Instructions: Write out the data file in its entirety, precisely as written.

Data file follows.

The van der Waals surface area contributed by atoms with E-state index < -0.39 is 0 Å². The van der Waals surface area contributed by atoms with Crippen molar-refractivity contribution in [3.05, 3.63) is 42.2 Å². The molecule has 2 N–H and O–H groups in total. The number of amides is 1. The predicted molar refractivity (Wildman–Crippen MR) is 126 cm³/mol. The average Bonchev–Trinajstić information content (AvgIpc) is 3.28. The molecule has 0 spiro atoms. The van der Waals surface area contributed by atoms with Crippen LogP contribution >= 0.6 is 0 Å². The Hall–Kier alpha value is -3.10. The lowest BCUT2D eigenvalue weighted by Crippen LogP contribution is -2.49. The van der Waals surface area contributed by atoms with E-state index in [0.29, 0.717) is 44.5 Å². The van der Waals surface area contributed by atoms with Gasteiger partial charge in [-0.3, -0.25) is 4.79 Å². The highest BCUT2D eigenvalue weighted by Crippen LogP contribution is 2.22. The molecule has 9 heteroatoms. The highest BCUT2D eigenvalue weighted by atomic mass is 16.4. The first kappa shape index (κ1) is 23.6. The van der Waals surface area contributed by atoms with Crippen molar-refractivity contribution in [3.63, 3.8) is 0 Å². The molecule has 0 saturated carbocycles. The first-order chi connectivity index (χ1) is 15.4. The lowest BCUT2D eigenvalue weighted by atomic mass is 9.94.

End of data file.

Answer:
The van der Waals surface area contributed by atoms with E-state index < -0.39 is 0 Å². The van der Waals surface area contributed by atoms with Crippen molar-refractivity contribution in [3.05, 3.63) is 42.2 Å². The molecule has 2 N–H and O–H groups in total. The number of amides is 1. The predicted molar refractivity (Wildman–Crippen MR) is 126 cm³/mol. The average Bonchev–Trinajstić information content (AvgIpc) is 3.28. The molecule has 0 spiro atoms. The van der Waals surface area contributed by atoms with Crippen LogP contribution >= 0.6 is 0 Å². The Hall–Kier alpha value is -3.10. The lowest BCUT2D eigenvalue weighted by Crippen LogP contribution is -2.49. The van der Waals surface area contributed by atoms with E-state index in [0.29, 0.717) is 44.5 Å². The van der Waals surface area contributed by atoms with Gasteiger partial charge in [-0.3, -0.25) is 4.79 Å². The highest BCUT2D eigenvalue weighted by Crippen LogP contribution is 2.22. The molecule has 9 heteroatoms. The highest BCUT2D eigenvalue weighted by atomic mass is 16.4. The first kappa shape index (κ1) is 23.6. The van der Waals surface area contributed by atoms with Crippen molar-refractivity contribution in [3.63, 3.8) is 0 Å². The molecule has 0 saturated carbocycles. The first-order chi connectivity index (χ1) is 15.4. The lowest BCUT2D eigenvalue weighted by atomic mass is 9.94.